Standard Chartered CEO says a recession next year 'looks less likely today'

Key Points
  • Despite signs that a recession may be looming, Standard Chartered CEO Bill Winters says it doesn't look like a downturn is on the horizon.
  • "This idea that we are in a straight line to a recession sometime next year looks less likely today," he said, speaking to CNBC at the Credit Suisse Asian Investment Conference in Hong Kong.
  • Winters pointed to three factors to support his prediction, joining former Fed Chair Janet Yellen in downplaying recession fears.
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There may be ominous signs of a recession — such as a yield curve that has inverted, and worrying economic data coming out of Europe — but Standard Chartered CEO Bill Winters says it doesn't look like a downturn is on the horizon.

"On balance, things feel okay right now. We know that the global economy has slowed, but there are signs of a bottoming out beginning to pick up," he told CNBC at the Credit Suisse Asian Investment Conference in Hong Kong on Tuesday. "There are signs from China, there are signs from Europe — I would say more tender in Europe. This idea that we are in a straight line to a recession sometime next year looks less likely today."

Winters pointed to three factors to support his prediction.

"Part of it is the Fed, part of it is the sense that there's progress on the trade discussions between the U.S. and China," he told CNBC's Nancy Hungerford and Emily Tan.

"Part of it is we are in the cycle — we've probably gone through the deleveraging period in China ... in some of the rest of emerging Asia. Not completely, but there's the sense that we're coming back up," he continued, referring to China's efforts to reduce debt levels.

But there have been signs that the world's second-largest economy has more or less paused its deleveraging measures and instead, is putting in place more easing measures in a bid to prop up its slowing economy.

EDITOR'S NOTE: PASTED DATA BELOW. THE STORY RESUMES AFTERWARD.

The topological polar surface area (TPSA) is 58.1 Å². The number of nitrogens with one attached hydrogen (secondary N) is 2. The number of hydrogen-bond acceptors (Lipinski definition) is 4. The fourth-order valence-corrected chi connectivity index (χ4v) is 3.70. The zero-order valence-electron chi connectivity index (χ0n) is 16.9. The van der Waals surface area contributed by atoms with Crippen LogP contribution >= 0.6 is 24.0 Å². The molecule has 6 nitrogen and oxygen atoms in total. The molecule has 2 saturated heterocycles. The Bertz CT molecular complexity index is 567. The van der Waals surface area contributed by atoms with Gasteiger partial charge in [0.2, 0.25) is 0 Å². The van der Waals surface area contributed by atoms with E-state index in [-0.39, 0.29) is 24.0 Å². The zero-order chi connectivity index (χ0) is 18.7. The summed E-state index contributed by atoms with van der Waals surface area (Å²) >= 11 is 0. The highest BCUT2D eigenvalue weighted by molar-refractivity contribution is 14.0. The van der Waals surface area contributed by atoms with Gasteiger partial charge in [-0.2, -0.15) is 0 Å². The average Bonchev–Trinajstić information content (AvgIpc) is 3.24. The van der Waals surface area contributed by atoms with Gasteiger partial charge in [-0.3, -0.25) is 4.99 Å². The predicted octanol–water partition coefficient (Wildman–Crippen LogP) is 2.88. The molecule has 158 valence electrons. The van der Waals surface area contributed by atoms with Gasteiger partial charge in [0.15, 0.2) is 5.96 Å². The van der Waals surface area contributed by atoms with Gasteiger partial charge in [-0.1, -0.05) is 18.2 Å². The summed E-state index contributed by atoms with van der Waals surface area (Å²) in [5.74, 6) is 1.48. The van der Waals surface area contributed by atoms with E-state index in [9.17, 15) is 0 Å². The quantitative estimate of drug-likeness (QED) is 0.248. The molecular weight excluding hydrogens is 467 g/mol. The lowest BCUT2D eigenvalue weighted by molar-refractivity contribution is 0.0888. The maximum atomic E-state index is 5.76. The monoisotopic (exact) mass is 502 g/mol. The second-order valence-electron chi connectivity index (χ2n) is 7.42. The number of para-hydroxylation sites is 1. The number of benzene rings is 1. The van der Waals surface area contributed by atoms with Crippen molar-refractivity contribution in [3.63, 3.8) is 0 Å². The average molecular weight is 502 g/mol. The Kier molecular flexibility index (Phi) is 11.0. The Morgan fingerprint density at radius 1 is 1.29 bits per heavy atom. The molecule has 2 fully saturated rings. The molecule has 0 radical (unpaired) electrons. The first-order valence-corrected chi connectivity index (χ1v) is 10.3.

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Meanwhile, developments last week kept markets on edge. One of the most reliable recession indicators in the market — the yield curve — inverted on Friday. It occurs when long-term debts have a lower yield as compared with short-term debt.

A raft of weak economic data also stoked recession fears: Germany's manufacturing activity dropped to its lowest level in more than six years in March, according to data from IHS Markit; while manufacturing in the eurozone also fell to its lowest level since April 2013.

However, the U.S. central bank surprised investors by adopting a sharp dovish stance last Wednesday, projecting no further interest rate hikes this year, and justifying its more temperate outlook by cutting 2019 growth outlook for the world's largest economy.

Winters joined former Fed Chair Janet Yellen in downplaying recession fears. Yellen was asked at the same conference on Monday about whether the yield curve inversion was a signal for a looming downturn.

"My own answer is no, I don't see it as a signal of recession," she said.

— CNBC's Kelly Olsen contributed to this report.

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